You see, my good man, it all depends what is foreign to whom.
I love your jargon, even though this neo-bolshevik newspeak is very difficult to translate. “Z racji przekroczenia granicy obcego państwa”? “Usiłujecie się kreować na jakąś nieokreśloną nację”? My goodness, this sounds quite like the late Andrei Yanuarievich Vishinski, the late Joseph Stalin’s favorite prosecutor in show trials of the 1930s. Grow up, buddy…
Let’s try to translate this drivel: “Owing to your crossing of the border into the territory of a foreign state”? “You are struggling to define yourself as an ill-defined nation?”
Let me explain it to you, in easy terms, what Mr Ziemkiewicz, an eminent Polish journalist, may have had in mind when writing his recent book on “Polackness”
The Polish diaspora is not transformed into anything upon crossing international borders. Owing to their lawfully acquired Western citizenships, the diaspora does not reside in a foreign territory. Members of the Polish diaspora in the West reside in their own countries, pay their taxes, vote in their elections, travel with their passports. Simply put, in the West, the Polish diaspora is at home, on our own ground.
There is no reason for any transformation to remove us from this situation. Transformation is your burden, my good man, not ours. It is not us who would wish to impose an inane system on the US, and for good measure put a Communist Youth veteran into the White House. It is you who aspire to the transformation of the Wild East into modern West, a methamorphosis of a lame duckling into a magnificent swan. Well, so far, you suffer from a distinct plumage shortage.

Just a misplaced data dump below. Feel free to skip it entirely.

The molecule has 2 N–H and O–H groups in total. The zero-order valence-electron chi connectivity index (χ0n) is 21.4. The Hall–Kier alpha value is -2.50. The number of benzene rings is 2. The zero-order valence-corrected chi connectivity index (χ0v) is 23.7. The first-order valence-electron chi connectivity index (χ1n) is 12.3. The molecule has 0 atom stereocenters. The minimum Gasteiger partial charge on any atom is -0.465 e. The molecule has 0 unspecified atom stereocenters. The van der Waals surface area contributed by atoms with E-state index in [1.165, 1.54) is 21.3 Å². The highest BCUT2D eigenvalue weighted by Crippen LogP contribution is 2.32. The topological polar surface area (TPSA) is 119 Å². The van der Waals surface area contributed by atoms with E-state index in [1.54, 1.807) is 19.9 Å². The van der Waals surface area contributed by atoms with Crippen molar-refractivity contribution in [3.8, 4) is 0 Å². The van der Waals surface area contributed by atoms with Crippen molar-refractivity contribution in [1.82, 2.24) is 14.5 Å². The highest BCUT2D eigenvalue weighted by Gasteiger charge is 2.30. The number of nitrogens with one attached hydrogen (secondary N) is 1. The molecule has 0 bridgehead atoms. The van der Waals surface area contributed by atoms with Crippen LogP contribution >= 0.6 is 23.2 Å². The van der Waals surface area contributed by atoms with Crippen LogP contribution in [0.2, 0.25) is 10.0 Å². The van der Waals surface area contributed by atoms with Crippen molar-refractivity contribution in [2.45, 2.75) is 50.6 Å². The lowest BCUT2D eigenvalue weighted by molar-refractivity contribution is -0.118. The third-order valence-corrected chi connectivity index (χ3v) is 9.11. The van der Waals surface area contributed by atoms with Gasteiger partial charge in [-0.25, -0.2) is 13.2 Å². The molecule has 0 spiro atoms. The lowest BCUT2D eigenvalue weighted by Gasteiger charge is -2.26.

In their own countries, the Polish diaspora enjoys the fullness of their rights just like you enjoy them in Poland, my good man. Except that your fullness seems not quite so full in comparison with ours.
As to the foreign lands, foreign powers, foreign countries, these are “foreign” only to you, my good man. Let me help you: foreign places are defined as ones where you are an alien, my good man. An alien, a burden, a pest prevented from shitting in a public park or sleeping in railway stations. The only place in the known Universe that is not foreign to you is Poland. Anything other is as foreign, alien, threatening and mysterious to you, as the far side of the Moon.
A normal state treats its nationals like it should: with respect, according to the law that is the same to everyone, without excess and petty chicanery of corrupt officials. This standard had existed in Poland before WW2. Today, few people in Poland retain a personal memory of it. Post-war Poland has elevated hostility and malice of the state towards its own citizens to the position of national raison d’etre. Obedience of the state to its own law is not mandatory in Poland; it occurs sporadically, at the personal discretion of officials. After 15 years of purported transformation from Communism, the vast majority of Poles have never tasted the comfort of normality.